Ready to take your business idea forward? Making money outside your salaried job and unsure what or how to declare? We’re here to help with this guide and checklist, or you can give us a call if you’d prefer to talk through things.
Bringing in less that £1,000 per year?
If you are being paid for work but this is £1,000 a year or less, then there is nothing to declare to HMRC as everyone gets this tax free trading allowance. This is for any type of work or property rental. After this you will have to register for self-employment with HMRC
Becoming Self-employed checklist
When starting out being a sole trader is the simpliest and most commor way to start a business and this is what we will be discussing here. However, you may need to (or want to) set up as a limited company. Limited companies are more complex in their structure, require more admin and you won’t have direct access to the money you make through them. Have a read of our guide limited companies versus sole traders to better understand the difference in their structures and how they operate.
Starting as a sole trader
When becoming a sole trader there are some things you need to,
- tell HMRC that you’re self-employed – so that they know you need to pay tax through Self-Assessment and pay Class 2 and 4 National Insurance contributions
- set up a business bank account – If you handle cash often it may find it easier to use a local bank instead of online banks such as Starling or Tide
- establish a process for recording your profits and evidence of your business expenses – this will make it much easier when it comes to completing your HMRC tax return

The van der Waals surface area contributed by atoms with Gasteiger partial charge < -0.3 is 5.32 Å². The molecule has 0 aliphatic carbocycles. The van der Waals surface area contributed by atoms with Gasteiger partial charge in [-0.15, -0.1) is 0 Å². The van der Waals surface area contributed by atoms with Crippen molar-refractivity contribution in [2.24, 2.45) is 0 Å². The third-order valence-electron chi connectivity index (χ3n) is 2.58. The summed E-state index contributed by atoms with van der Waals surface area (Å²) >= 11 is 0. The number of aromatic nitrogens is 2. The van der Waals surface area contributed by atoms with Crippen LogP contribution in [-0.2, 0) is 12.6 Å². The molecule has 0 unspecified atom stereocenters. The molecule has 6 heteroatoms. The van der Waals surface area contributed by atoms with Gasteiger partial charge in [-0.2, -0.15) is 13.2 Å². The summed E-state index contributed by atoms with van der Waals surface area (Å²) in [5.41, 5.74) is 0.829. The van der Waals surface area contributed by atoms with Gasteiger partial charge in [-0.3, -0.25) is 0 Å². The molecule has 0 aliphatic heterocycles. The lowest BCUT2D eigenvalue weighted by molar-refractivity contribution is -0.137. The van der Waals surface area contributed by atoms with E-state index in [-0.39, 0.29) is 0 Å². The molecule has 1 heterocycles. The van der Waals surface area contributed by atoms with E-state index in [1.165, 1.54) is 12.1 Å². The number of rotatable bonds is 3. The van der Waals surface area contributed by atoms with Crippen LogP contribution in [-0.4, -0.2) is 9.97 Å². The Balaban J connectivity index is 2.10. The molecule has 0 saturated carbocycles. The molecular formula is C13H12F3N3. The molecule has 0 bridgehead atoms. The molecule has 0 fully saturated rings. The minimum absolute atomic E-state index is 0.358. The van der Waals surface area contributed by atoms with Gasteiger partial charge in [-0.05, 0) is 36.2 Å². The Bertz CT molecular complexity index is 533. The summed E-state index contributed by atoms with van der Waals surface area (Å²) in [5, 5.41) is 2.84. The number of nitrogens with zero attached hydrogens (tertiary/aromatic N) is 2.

- check your tenancy agreement or mortgage agreement to make sure you’re not contravening any terms if you’re working from home – you may need to notify your landlord or mortgage lender
- sort out your insurance – professional indemnity insurance and public liability insurance are the main types of business insurance to consider, but there are plenty of other covers too
- think about your pension – If you’re not working a salaried job around your self employment you won’t be paying into a workplace pension any more, it may be a good idea to set up a private pension so that you’re still putting money aside for retirement (You may like to read our article on the pro’s & con’s of fulltime self-employment)
All of this we can help you with if you wish to book in a phone call or email direct at firstname.lastname@example.org
How much tax and national insurance will I pay?
How much tax and NI you pay will depend on your profit for the year (Between April 6th to April 5th) which we can help you calculate once we know your income for the year and all your allowable expenses.
This will need to be paid across to HMRC by January 31st every year, this is the deadline but can be compiled and completed any time after April 5th.
For example, if you start trading on June 30th 2022, then everything your business has done between June 30th 2022 and 5th April 2023 will be used to calculate your profit and tax.
We recommend passing this information to your accountant as soon as you can after April 5th so you can better organise payment, and not be left with a large unknown bill at the last minute
What can I claim as a business expense?
In terms of what you can subtract from your income when you’re figuring out the self-employed profit that’s taxable, the list includes business insurance, part of your utility bills if you work from home, office costs, stock, and certain business-related travel.
As a general rule the expense need to bought for the business only, and not for you personally. You can check the government’s self-employed guidance carefully though, as you could get in trouble with HMRC if you subtract something that’s not an allowable expense, or if you don’t have evidence of the expense. But we will help you ensure everything is claimed correctly as the year progresses.
It is worth noting that the evidence you keep does not have to be on paper, this can be digital! As long as the record you keep are complete, accurate and can be read clearly then this is all acceptable to HMRC, and save on storgae space in the office.